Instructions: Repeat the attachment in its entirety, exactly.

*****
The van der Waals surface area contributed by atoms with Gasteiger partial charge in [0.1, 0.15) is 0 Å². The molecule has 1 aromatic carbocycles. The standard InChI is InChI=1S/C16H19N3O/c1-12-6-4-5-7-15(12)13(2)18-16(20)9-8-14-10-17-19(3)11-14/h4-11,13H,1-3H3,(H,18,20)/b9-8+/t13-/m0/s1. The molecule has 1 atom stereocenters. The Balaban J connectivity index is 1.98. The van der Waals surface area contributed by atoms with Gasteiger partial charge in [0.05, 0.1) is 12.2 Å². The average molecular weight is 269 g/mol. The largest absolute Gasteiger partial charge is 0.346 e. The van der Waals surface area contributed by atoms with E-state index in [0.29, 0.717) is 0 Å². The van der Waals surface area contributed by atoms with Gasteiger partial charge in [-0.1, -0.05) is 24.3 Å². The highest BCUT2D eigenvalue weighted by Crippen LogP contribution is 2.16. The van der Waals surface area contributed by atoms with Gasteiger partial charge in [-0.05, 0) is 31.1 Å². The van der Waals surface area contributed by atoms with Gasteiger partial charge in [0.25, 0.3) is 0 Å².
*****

The van der Waals surface area contributed by atoms with Gasteiger partial charge in [0.1, 0.15) is 0 Å². The molecule has 1 aromatic carbocycles. The standard InChI is InChI=1S/C16H19N3O/c1-12-6-4-5-7-15(12)13(2)18-16(20)9-8-14-10-17-19(3)11-14/h4-11,13H,1-3H3,(H,18,20)/b9-8+/t13-/m0/s1. The molecule has 1 atom stereocenters. The Balaban J connectivity index is 1.98. The van der Waals surface area contributed by atoms with Gasteiger partial charge in [0.05, 0.1) is 12.2 Å². The average molecular weight is 269 g/mol. The largest absolute Gasteiger partial charge is 0.346 e. The van der Waals surface area contributed by atoms with E-state index in [0.29, 0.717) is 0 Å². The van der Waals surface area contributed by atoms with Gasteiger partial charge in [-0.1, -0.05) is 24.3 Å². The highest BCUT2D eigenvalue weighted by Crippen LogP contribution is 2.16. The van der Waals surface area contributed by atoms with Gasteiger partial charge in [-0.05, 0) is 31.1 Å². The van der Waals surface area contributed by atoms with Gasteiger partial charge in [0.25, 0.3) is 0 Å².